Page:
by Surasak Tumcharoen
BANGKOK, March 29 (Xinhua) -- Thailand's prolonged political crisis could be resolved only if the opposition Democrat Party, the country's oldest, would decide to participate in a new election.
But as of now, nobody can tell whether the opposition party would change its current stance. The Democrat Party boycotted the February 2 election, which was later nullified by the Constitutional Court.
The next election would be held within the next 60 days as provided for in the Thai Constitution and pertinent election law.
Democrat Party leader and former Prime Minister Abhisit Vejjajiva earlier commented that his party would consider contesting the election if acting Premier Yingluck Shinawatra and former deputy premier Suthep Thaugsuban, leader of anti-government protesters, would come to terms with each other to end the street protests.
Democrat Party Secretary General Juti Krairirk said that his party would contest the new election only if the country's political conflict is resolved.
But a number of ex-Democrat Party legislators were said to have preferred that their party fields candidates in the upcoming polls against candidates of the ruling the Pheu Thai (for Thais) Party led by Yingluck.
The Pheu Thai Party has called on opposition to participate in the electoral process if it believes in democracy from where they got the name of their party.
Suthep has earlier said that they would only participate in the elections if Yingluck would vacate her position and an elected council would run the affairs of the state.
Yingluck has neither confirmed nor denied speculations that she may not run in the forthcoming election so that the Democrat Party will stop its boycott and join the contest. "I'll do anything only if it could make the country go forward and return peace and order to the country," she said.
She said it is "too soon" to say whether she is going to run again under her party, adding that she has not yet made up her mind about the matter.
Pheu Thai Party Secretary General Poomtham Vejjachai said the new election might be disrupted by anti-government protesters as what happened during the last election.
The February 2 election was ruled as "illegitimate" by the Constitutional Court because a total of 28 southern constituencies, widely known as strongholds of the Democrats, had no electoral candidates. The anti-government protesters prevented the candidates from filing their certificates of candidacies.
In the meantime, Suthep had planned another massive protest rally in Bangkok's major streets on Saturday to express their strong opposition to the new election. Suthep said that the new polls should not take place until "political reforms" are put in place.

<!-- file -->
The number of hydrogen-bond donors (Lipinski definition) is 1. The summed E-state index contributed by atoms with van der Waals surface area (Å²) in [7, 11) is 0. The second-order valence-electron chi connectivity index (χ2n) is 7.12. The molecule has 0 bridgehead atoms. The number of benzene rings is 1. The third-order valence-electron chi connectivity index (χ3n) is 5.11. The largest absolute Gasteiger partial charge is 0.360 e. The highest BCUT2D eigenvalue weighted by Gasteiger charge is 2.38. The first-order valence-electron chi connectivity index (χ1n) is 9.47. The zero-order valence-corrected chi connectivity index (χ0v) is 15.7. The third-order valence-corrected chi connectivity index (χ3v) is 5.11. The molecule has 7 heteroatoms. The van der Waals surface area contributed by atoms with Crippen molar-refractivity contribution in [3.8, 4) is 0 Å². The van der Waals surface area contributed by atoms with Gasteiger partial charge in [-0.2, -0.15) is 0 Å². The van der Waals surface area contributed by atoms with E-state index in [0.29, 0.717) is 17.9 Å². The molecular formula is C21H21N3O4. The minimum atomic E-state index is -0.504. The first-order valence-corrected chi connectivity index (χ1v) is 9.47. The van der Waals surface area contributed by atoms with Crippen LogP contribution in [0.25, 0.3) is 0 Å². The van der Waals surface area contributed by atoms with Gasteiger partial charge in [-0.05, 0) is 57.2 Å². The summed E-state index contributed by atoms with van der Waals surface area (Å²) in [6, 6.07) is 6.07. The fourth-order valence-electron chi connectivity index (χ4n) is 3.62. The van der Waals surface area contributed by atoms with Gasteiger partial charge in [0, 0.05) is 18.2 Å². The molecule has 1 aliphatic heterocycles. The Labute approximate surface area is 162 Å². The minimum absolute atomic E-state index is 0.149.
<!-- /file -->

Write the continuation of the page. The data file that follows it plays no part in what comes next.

By political reforms, he meant that the Shinawatra family should not have anything to do with Thai politics because, according to him, the family's rule has been tainted with corruption, the latest of which is the government's populist rice program.
Red Shirt activists, who are pro-Shinawatra, are also planning a massive rally on April 5 to show solid support for Yingluck's elected government and the new election.
Army chief Gen. Prayuth Chan-ocha has called on all parties to sacrifice for the sake of the country and people who have been inconvenienced by the sustained street protests and rallies during the past several months.
"I don't know who should sacrifice in exchange for peace. If either side refused to sacrifice because they thought they would be defeated by the other side, the problem would never end. If they decide to fight against each other, they all would suffer casualties. Nobody would be the winner and the country would remain at a standstill," said the army chief.
Twenty-three people, including protesters, their guards and policemen, were reportedly killed and more than 700 others seriously injured during Bangkok's street unrests over the past several months.
Law lecturer Virapat Pariyawong said that the next prime minister, who will be picked from among elected lawmakers, should make a public statement to offer to dissolve parliament and call a snap election after six-months in power so that the Democrat Party could be lured to contest the next election.
The six-month period should be primarily devoted in instituting political reforms that would be undertaken by independent groups not identified with either political party, according to Pariyawong.